The East African Community should learn from the EU and mobilise public involvement immediately

The European Union is held up as the gold standard for successful international regional integration, but less attention is given to the somewhat undemocratic means that have seen this feat achieved. Josie Knowles argues that similar efforts underway in Africa – specifically the East African Community – should take note of what the EU didn’t do, and look to mobilise public involvement immediately.

What can the African Union learn from the European Union? Credit: US Army Africa, CC BY 2.0

What can the African Union learn from the European Union? Credit: US Army Africa, CC BY 2.0

When one thinks of democracy, citizen participation – and perhaps even influence – at the national level springs to mind.  Citizen participation is eventually extending beyond national elections, a mere democratic act which takes place (or for many doesn’t) once every five years: a dramatic wave of interest taken in the Scottish Independence referendum debate highlights this occurrence. At the regional (sub-national) level too, democratic participation increasingly takes place through community groups, local representatives and the like. That the outcomes of such decisions take place so close to home suggests reason why citizens become involved at this level (and make sure that democratic activity, albeit formal or informal, works effectively).

But what about democracy and the supranational level? The major mechanism for citizen input to the European level is the European elections, taking place every five years. Yet, with few citizens participating in such a venture, or even being aware of their occurrence, what sort of supranational democracy can we talk of? The EU is increasingly visible in the everyday lives of its citizens, with regards social policies, an enlarged labour market, and indeed an increased number of citizens competing for such opportunities.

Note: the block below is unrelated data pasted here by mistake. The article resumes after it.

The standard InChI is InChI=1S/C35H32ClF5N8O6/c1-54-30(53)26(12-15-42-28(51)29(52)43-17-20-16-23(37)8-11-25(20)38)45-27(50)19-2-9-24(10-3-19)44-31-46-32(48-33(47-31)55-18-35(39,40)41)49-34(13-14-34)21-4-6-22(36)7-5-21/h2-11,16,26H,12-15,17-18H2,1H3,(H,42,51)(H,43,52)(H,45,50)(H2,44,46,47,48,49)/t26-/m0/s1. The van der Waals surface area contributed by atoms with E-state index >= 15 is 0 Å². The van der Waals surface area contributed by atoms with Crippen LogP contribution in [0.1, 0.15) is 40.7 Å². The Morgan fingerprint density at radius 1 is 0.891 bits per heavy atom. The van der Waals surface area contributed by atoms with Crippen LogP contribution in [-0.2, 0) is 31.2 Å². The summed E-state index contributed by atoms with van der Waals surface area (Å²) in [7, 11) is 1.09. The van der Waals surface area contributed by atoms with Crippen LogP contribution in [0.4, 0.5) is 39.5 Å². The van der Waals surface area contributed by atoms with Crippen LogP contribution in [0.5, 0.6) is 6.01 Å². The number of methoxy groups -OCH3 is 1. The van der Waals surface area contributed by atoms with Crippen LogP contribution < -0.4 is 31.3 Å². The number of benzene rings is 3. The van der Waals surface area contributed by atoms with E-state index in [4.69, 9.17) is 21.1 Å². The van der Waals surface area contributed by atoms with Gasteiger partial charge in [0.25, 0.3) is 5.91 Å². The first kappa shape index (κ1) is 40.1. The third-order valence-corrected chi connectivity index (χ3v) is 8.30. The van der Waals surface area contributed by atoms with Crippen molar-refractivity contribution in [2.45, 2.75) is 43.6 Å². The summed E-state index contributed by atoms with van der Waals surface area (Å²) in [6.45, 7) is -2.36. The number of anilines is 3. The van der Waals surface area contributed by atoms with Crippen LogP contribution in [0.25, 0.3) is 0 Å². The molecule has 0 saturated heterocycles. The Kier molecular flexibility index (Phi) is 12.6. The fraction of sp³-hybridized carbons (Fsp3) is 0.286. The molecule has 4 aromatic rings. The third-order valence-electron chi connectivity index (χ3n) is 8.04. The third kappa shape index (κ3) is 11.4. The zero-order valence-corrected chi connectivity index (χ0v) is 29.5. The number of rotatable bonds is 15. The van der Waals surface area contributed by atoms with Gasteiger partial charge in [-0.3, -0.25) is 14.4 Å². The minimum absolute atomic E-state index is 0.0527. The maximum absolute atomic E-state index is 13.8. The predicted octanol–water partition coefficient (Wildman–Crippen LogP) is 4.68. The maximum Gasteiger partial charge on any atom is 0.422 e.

Yet, mechanisms for citizen involvement and education is lacking.  Only recently, with the rise of polarised Euro-sceptic parties, has public opinion been taken on board by elites and a referendum mechanism (potentially) offered.  But this surely isn’t enough? What about citizens who are educated on the matter, who want EU membership, but want change? It seems that the journey towards European unity has dramatically progressed (or digressed) without a significant proportion of the European public on board. Those who want change have probably decided against a future in Europe, based not on what the EU stands for, but disillusionment with their European ‘representatives’.

So where am I going with this? The EU is the most advanced and prosperous example of regional integration across the globe. Other examples of regional integration (in the developed and less developed world) are encouraged to ‘learn’ by example, the EU being a model for integration. But maybe, it should be the case that regional integration initiatives elsewhere learn from the EU’s mistakes: in this case, its lacking democratic credentials.